Although Italian is truly my favorite cuisine, I would never deny my great love for Mexican food. And I’m not just talking Taco Bell here. Real, down to earth, Mexican food. Like you would get from an authentic restaurant- a couple of tacos nestled between some rice and a nice helping of refried beans. That’s what I am talking about. Oh and enchiladas swimming in sauce… ugh, don’t even get me started! What I am trying to say is that authenticity is something that can be hard to duplicate, particularly with Mexican when you have all the short-cut “kits” at the supermarket. And of course, canned refried beans. I am always surprised when I eat at a Mexican restaurant because the beans are always so different in texture from the thick pasty mass you get in a can. There’s just so much more moisture and flavor to them. I was curious as to how difficult it would be to make your own, so I challenged myself to do so. And guess what? Now I don’t think I will ever buy them from the can again!
Refried beans are beyond easy to make at home. The only difficult task you might run in to is finding salt pork, but maybe you’re vegetarian and don’t want to go that route anyways, in which case I would recommend adding a good dose of oil or butter at least. I, myself couldn’t find salt pork, however I wanted the fat from the meat and so I just used a piece of pork belly. All salt pork is, is cured pork belly. CURED. Not smoked! There-in lies a great difference between salt pork and bacon. Do not substitute bacon, the flavor will be vastly different. So I chose the pork belly because I knew I could get the flavor of the fat from it even if I couldn’t get the signature saltiness- I just added extra salt to reach the perfect taste. For those of you that don’t know what pork belly looks like here it is below. It is basically a thick slab of what looks like bacon. Oh, and did I mention how super cheap it is? I got a big 8 oz piece for $1.37 or something like that.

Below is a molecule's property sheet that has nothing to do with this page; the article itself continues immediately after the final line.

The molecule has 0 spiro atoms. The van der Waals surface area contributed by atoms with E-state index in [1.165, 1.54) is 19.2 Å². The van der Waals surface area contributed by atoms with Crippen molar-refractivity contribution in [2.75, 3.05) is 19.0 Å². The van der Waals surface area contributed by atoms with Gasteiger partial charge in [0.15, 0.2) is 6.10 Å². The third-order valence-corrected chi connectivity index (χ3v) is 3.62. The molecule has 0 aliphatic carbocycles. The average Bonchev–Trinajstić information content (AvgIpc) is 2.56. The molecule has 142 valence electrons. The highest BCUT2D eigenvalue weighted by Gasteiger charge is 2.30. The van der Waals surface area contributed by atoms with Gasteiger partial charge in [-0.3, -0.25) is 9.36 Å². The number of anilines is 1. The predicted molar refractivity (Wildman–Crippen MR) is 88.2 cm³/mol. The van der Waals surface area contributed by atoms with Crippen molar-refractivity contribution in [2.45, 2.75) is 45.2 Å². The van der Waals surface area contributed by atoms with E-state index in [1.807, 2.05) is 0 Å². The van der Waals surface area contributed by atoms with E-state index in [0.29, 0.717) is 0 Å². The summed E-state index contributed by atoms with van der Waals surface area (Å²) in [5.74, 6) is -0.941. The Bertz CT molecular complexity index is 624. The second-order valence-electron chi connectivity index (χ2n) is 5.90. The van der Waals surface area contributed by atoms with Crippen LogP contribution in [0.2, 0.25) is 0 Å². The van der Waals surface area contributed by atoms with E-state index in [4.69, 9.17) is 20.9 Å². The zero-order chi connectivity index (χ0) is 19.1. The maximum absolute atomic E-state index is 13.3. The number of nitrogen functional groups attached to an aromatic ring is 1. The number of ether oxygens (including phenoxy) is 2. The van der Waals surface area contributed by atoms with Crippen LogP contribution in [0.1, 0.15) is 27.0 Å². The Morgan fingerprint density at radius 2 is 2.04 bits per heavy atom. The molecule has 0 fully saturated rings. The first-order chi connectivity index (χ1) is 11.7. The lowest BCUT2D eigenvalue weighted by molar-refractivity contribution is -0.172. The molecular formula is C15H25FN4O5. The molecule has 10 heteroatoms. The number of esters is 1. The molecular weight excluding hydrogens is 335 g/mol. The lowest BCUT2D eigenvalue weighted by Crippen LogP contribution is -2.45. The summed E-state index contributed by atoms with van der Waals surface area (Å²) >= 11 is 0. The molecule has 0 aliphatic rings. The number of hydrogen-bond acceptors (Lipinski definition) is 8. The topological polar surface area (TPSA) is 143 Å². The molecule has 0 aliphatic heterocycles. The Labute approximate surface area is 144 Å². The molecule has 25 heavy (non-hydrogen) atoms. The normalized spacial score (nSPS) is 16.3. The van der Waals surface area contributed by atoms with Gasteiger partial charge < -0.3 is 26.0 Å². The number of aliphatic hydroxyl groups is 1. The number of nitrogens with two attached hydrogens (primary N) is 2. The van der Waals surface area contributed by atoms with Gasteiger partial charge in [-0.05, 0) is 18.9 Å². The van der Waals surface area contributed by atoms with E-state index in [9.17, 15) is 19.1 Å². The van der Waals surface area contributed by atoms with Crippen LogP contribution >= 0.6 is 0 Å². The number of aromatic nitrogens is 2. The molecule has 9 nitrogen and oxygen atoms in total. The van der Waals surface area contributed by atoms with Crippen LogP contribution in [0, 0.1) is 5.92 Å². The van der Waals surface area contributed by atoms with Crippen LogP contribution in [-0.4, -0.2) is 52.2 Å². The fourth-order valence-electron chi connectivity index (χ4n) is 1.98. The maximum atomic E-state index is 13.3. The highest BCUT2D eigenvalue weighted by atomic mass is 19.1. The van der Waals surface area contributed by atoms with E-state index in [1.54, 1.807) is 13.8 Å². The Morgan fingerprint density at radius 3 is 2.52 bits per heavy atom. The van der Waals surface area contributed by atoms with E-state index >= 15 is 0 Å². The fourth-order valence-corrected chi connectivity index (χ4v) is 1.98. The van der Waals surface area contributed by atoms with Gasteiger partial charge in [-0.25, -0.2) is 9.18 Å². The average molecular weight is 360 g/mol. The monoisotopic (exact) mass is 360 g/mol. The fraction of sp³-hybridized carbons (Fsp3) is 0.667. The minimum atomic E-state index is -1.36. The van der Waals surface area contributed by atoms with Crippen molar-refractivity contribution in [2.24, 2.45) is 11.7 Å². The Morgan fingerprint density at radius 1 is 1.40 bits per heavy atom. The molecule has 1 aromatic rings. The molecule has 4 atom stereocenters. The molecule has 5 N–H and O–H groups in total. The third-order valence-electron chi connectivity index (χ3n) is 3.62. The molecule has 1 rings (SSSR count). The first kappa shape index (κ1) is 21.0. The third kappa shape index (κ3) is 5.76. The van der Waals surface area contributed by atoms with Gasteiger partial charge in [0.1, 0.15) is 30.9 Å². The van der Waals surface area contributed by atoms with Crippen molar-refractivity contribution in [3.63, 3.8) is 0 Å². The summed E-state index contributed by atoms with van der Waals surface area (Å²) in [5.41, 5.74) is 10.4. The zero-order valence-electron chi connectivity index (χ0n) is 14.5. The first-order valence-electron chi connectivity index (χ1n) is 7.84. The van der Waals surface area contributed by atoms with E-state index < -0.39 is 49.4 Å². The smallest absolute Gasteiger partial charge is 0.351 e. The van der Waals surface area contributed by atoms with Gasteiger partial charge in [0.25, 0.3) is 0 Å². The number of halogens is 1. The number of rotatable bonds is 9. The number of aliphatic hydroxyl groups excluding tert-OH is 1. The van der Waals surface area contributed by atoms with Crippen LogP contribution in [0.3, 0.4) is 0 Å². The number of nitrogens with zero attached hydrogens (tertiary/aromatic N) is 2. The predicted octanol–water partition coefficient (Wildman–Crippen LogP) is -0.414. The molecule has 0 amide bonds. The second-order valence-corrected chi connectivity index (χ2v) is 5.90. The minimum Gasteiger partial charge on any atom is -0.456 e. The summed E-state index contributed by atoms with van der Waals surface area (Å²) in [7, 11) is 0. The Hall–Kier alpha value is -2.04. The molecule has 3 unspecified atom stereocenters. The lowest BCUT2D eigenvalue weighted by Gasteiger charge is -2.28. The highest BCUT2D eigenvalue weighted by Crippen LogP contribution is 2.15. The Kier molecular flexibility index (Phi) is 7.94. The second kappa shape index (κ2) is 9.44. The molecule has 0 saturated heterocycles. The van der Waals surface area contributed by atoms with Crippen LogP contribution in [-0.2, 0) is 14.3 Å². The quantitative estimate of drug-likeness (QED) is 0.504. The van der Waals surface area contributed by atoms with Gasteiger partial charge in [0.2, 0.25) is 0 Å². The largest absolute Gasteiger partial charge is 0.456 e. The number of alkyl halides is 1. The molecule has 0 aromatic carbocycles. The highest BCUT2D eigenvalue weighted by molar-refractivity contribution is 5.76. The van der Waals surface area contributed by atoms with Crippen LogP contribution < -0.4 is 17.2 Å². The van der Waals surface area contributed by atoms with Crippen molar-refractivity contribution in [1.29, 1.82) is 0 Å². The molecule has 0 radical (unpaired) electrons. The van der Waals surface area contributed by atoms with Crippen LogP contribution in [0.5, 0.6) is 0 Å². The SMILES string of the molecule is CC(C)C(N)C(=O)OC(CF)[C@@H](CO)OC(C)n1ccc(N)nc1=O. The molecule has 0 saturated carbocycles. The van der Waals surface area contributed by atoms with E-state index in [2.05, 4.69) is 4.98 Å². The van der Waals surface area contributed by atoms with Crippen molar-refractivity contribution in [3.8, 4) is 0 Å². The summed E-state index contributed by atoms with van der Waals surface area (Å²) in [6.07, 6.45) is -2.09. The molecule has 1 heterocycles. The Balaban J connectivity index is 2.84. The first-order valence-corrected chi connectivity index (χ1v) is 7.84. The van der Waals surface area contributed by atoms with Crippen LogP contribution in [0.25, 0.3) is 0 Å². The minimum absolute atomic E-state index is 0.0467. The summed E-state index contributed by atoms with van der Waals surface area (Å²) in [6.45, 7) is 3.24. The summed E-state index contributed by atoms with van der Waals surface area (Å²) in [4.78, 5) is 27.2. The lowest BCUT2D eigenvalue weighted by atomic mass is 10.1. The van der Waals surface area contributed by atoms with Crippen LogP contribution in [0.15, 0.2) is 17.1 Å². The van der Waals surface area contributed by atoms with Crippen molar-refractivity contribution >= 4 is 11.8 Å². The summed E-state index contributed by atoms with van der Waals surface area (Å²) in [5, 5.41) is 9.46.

Now let me just give you a quickie on how refried beans are made. You puree some pinto beans with chicken broth to the proper consistency. Then you sauté the salt pork to render its’ fat. You don’t want to keep the salt pork in the beans so you need to remove it. Use the fat to sauté chopped onion, chiles, garlic, and spices. Finally, you simply add the bean puree and cook the mixture until your desired thickness. SO easy!!! I cooked mine down pretty far. Next time I will keep them a bit more loose, like the authentic kind. Plus they thicken up in the fridge. Either way they came out perfect and much better than anything you can buy in a can! I used it for some Chicken Chimichangas- ammmmmazing!
- ½ cup low sodium chicken broth
- 2 (15 oz) cans pinto beans, rinsed
- 1 Tb vegetable oil
- 3 oz salt pork, rind removed, chopped fine
- 1 small onion, chopped fine
- 1 jalopeno chile, stemmed, seeded, and minced
- 1 poblano chile, stemmed, seeded, and minced
- ¼ tsp salt
- 3 small garlic cloves, minced
- ½ tsp ground cumin
- 1 Tb minced fresh cilantro
- 2 tsp lime juice (optional)
- Process broth and all but 1 cup beans in food processor until smooth, about 15 seconds, scraping down bowl if necessary. Add remaining beans and process until slightly chunky, about 15 pulses.
- Heat oil in nonstick 12-inch skillet over medium heat until shimmering. Add salt pork and cook, stirring occasionally, until fat has rendered and pork is well browned, about 10 to 15 minutes. Using slotted spoon, transfer pork to small bowl and discard (you should have about 2 Tb fat left in the skillet).
- Increase heat to med-high and add onion, chiles, and salt and cook, stirring occasionally, until softened and beginning to brown, about 5 minutes. Add garlic and cumin and cook, stirring frequently, until fragrant, about 30 seconds. Add beans and stir until thoroughly combined. Reduce heat to medium and cook, stirring occasionally, until beans are thick and creamy, about 5 minutes. Stir in cilantro and lime juice, if using, and serve.
adapted from “The New Best Recipe” By Cooks Illustrated